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a single workman, would not have been criminal (o). But the law on this subject is now materially altered; for by the Trade Union Act, 1871 (34 & 35 Vict. c. 31), it has been enacted, that the purposes of any trade union shall not, by reason merely that they are in restraint of trade, be deemed to be unlawful, so as to render the members liable to prosecution for conspiracy or otherwise; or so as to make such purposes unlawful, so as to render void or voidable any agreement or trust (p). On the other hand, by statute 34 & 35 Vict. c. 32, it is also provided, that every person who shall molest or obstruct with a view to coerce any master to dismiss any workman, or not to offer any employment, or to belong or not to belong to any combination, or to pay any fine imposed thereby, or to alter the mode of carrying on his business or the number of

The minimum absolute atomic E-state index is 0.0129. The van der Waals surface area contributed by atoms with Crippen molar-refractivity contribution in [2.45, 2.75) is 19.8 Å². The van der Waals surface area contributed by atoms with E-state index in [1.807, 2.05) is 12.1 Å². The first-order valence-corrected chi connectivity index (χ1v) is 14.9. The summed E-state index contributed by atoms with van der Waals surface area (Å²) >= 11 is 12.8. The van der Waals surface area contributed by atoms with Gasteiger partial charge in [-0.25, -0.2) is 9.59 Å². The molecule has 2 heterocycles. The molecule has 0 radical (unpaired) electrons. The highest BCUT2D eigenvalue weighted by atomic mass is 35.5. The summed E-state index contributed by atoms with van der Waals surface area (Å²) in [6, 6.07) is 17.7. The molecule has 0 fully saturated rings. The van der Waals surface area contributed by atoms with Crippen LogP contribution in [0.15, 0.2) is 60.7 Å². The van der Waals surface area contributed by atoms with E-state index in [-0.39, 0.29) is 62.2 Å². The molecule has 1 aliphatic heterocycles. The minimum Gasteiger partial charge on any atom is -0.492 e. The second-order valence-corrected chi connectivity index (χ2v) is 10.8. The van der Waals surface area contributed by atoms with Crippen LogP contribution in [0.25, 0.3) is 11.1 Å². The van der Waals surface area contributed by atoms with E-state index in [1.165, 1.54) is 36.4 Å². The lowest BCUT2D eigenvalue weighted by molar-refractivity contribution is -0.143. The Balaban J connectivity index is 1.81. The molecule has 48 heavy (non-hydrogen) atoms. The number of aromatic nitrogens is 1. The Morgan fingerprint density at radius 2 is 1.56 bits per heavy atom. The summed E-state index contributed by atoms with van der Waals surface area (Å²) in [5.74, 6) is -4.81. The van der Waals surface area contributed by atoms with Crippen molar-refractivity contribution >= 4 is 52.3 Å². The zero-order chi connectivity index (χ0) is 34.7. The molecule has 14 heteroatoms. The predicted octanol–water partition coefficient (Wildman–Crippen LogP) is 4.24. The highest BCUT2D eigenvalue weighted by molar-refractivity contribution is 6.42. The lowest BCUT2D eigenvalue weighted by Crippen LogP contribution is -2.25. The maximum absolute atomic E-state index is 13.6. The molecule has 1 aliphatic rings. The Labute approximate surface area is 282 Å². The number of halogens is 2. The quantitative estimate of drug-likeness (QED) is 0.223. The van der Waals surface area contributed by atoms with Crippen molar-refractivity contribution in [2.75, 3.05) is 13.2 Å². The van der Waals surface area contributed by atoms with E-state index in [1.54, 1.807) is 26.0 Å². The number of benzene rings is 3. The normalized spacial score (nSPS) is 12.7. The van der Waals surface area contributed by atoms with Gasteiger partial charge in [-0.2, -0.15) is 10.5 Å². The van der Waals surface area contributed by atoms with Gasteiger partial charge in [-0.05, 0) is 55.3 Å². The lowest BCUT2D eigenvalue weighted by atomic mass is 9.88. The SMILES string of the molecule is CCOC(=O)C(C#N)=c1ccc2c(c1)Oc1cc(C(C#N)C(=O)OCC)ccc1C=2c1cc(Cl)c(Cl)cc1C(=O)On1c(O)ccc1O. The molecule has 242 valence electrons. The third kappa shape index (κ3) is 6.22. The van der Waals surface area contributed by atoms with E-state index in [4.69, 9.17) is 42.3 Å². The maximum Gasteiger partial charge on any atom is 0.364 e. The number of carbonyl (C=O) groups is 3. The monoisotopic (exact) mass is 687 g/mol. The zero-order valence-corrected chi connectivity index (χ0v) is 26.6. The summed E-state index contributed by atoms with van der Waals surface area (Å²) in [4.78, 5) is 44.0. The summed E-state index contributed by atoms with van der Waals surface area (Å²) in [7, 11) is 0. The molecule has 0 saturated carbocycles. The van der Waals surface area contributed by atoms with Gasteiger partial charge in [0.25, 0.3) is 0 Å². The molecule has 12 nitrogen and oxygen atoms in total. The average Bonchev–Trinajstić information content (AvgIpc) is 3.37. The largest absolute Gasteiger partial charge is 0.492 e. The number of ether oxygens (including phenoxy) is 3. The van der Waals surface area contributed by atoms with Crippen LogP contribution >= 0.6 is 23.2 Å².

persons he employs; or with a view to coerce any workmen to quit any employment, or return work before it is finished, or not to accept any employment or work, or to belong or not to belong to any association or combination, or to pay any fine imposed thereby, shall be liable to imprisonment, with or without hard labour, for the space of three months (9).
(0) R. v. Tailors of Cambridge, 8 Mod. 10; R. v. Ridgeway, 5 B. & Ald. 527.
(P) By this Act (which also contains provisions for registering trade unions, and confers certain privileges on such as shall be duly enrolled) the Trades Union Protection Act, 1869 (32 & 33 Vict. c. 61), is repealed. We may here take occasion to refer to the 30 Vict. c. 8, under which Act the organization and rules of certain trades unions and other associations, and the truth of certain alleged outrages consequent thereon, were made the subject of a judicial investigation before commissioners appointed for